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Ellen G. White: The Early Elmshaven Years: 1900-1905 (vol. 5)

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    Guided by a Sabbath-Evening Vision

    As the time neared for her to start her journey east, the question of where she should stay was uppermost in her mind. Dr. Kellogg had at first invited her to stay at the Sanitarium, but later invited her and her party to stay in his own home. He had a large, two-story frame house with sufficient room to accommodate the children he and his wife took in to rear. He now promised to make a portion of the home available to Ellen White and those of her helpers who would accompany her to the session, and urged that she accept the invitation. She had also received letters from others opening their homes to her. She wanted a place in Battle Creek where she could have her workers together with her and where she could be protected from the large number of visitors who would inevitably seek interviews (Letter 133, 1900).5BIO 53.1

    But would it be wise to stay in the doctor's home when so much controversy swirled about him? At first she felt it would not be best. Would not people feel that she was influenced by him? And then she thought, “No matter with whom I should stay, it would be said, ‘Someone has been talking with Sister White, telling her about the state of the church. This is why she talks as she does.’”—The General Conference Bulletin, 1901, 204.5BIO 53.2

    The answer came in a very forceful way. Friday evening, February 15, as Ellen White met with her family in the sitting room for worship, she was deeply burdened with a decision about Dr. Kellogg's invitation. She began to pray about it. In reporting the experience, she says, “I was asking the Lord where I should go and what I should do. I was for backing out.... Well, while I was praying and was sending up my petition, there was, as has been a hundred times or more, a soft light circling around in the room, and a fragrance like the fragrance of flowers, of a beautiful scent of flowers.”—Manuscript 43a, 1901. And a voice said, “‘Respect the courtesy of My servant, John Kellogg, the physician by My appointment. He needs encouragement that you can give him. Let him put his trust in Me. My arm is strong to uphold and sustain. He may safely lean upon My strength. I have a work for him to do. He must not fail nor be discouraged.’”—Letter 33, 1901.5BIO 53.3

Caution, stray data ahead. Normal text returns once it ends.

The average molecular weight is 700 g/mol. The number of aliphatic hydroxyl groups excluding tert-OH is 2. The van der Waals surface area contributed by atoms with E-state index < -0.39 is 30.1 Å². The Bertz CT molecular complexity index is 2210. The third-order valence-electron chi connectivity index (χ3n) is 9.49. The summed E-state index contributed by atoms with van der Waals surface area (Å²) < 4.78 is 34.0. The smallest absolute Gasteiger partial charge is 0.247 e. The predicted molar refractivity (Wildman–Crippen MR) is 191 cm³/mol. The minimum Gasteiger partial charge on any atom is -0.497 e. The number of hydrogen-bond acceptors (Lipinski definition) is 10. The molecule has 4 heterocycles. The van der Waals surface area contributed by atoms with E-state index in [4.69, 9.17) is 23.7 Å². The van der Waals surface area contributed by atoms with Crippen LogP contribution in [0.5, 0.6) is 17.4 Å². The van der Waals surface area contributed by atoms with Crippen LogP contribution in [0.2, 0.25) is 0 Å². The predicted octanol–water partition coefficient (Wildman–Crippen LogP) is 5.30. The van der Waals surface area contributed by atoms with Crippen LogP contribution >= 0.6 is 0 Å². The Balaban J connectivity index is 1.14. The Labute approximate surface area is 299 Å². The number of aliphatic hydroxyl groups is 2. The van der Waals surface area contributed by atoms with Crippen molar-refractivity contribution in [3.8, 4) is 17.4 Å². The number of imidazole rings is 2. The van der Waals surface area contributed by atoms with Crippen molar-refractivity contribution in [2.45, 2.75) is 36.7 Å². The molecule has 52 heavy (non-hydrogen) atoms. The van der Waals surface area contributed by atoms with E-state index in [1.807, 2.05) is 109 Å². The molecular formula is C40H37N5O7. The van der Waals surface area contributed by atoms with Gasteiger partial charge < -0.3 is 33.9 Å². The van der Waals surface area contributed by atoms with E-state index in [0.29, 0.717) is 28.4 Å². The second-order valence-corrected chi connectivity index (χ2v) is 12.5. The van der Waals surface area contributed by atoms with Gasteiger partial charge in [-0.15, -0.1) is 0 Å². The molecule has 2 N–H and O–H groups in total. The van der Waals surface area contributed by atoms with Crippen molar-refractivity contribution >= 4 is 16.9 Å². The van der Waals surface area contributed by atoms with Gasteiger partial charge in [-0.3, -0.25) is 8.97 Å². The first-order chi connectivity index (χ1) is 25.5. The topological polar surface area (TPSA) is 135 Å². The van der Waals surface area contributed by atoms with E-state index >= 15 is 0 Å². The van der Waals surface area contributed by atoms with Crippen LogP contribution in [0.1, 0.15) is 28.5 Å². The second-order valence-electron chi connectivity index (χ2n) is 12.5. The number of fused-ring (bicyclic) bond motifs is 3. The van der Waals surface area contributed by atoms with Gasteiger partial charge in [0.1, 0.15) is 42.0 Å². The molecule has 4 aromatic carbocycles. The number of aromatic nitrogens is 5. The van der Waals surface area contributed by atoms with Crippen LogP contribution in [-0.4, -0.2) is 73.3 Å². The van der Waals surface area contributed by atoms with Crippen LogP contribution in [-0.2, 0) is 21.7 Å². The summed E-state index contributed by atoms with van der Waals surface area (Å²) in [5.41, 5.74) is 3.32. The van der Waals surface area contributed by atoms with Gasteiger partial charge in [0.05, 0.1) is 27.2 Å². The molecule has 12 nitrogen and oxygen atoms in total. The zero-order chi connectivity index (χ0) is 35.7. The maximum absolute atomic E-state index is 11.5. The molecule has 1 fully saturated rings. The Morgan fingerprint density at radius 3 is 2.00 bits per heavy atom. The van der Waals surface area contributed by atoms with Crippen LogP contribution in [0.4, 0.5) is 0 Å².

Did the others kneeling in worship that Friday evening see the light and notice the fragrance? This is a very natural question, which she answered as she recounted the incident on April 11 at the General Conference session: “Though none of the family saw what I saw, or heard what I heard, yet they felt the influence of the Spirit, and were weeping and praising God.”—The General Conference Bulletin, 1901, 204.5BIO 54.1

    So Dr. Kellogg's gracious invitation was accepted. Ellen White and her helpers would stay in his home. Now preparations were begun for the long journey by train. Routes must be decided upon and a schedule established.5BIO 54.2

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